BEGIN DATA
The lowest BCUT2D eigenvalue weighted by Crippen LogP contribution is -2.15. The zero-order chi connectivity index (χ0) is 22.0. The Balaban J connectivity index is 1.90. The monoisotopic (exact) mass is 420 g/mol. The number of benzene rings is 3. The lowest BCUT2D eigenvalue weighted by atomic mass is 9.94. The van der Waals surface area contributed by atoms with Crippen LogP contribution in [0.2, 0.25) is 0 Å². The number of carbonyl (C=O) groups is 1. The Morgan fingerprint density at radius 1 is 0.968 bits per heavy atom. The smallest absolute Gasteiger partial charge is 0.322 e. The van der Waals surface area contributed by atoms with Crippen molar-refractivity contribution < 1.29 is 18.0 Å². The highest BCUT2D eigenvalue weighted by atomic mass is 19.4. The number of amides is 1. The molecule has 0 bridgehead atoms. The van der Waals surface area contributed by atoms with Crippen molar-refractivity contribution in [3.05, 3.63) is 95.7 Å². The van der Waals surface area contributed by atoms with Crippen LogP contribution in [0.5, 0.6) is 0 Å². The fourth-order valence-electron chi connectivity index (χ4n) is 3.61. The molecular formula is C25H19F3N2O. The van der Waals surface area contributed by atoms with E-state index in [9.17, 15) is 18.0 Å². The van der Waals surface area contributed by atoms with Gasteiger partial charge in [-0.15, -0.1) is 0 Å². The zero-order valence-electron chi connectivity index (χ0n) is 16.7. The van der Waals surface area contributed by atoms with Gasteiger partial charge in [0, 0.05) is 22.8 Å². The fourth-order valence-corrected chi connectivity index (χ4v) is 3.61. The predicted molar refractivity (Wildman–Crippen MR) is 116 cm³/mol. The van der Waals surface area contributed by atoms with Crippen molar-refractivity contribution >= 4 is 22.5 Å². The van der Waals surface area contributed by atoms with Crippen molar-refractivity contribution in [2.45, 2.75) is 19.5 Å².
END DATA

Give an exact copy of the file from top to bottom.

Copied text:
The lowest BCUT2D eigenvalue weighted by Crippen LogP contribution is -2.15. The zero-order chi connectivity index (χ0) is 22.0. The Balaban J connectivity index is 1.90. The monoisotopic (exact) mass is 420 g/mol. The number of benzene rings is 3. The lowest BCUT2D eigenvalue weighted by atomic mass is 9.94. The van der Waals surface area contributed by atoms with Crippen LogP contribution in [0.2, 0.25) is 0 Å². The number of carbonyl (C=O) groups is 1. The Morgan fingerprint density at radius 1 is 0.968 bits per heavy atom. The smallest absolute Gasteiger partial charge is 0.322 e. The van der Waals surface area contributed by atoms with Crippen molar-refractivity contribution < 1.29 is 18.0 Å². The highest BCUT2D eigenvalue weighted by atomic mass is 19.4. The number of amides is 1. The molecule has 0 bridgehead atoms. The van der Waals surface area contributed by atoms with Crippen molar-refractivity contribution in [3.05, 3.63) is 95.7 Å². The van der Waals surface area contributed by atoms with Crippen LogP contribution in [0.5, 0.6) is 0 Å². The fourth-order valence-electron chi connectivity index (χ4n) is 3.61. The molecular formula is C25H19F3N2O. The van der Waals surface area contributed by atoms with E-state index in [9.17, 15) is 18.0 Å². The van der Waals surface area contributed by atoms with Gasteiger partial charge in [-0.15, -0.1) is 0 Å². The zero-order valence-electron chi connectivity index (χ0n) is 16.7. The van der Waals surface area contributed by atoms with Gasteiger partial charge in [0, 0.05) is 22.8 Å². The fourth-order valence-corrected chi connectivity index (χ4v) is 3.61. The predicted molar refractivity (Wildman–Crippen MR) is 116 cm³/mol. The van der Waals surface area contributed by atoms with Crippen molar-refractivity contribution >= 4 is 22.5 Å². The van der Waals surface area contributed by atoms with Crippen molar-refractivity contribution in [2.45, 2.75) is 19.5 Å².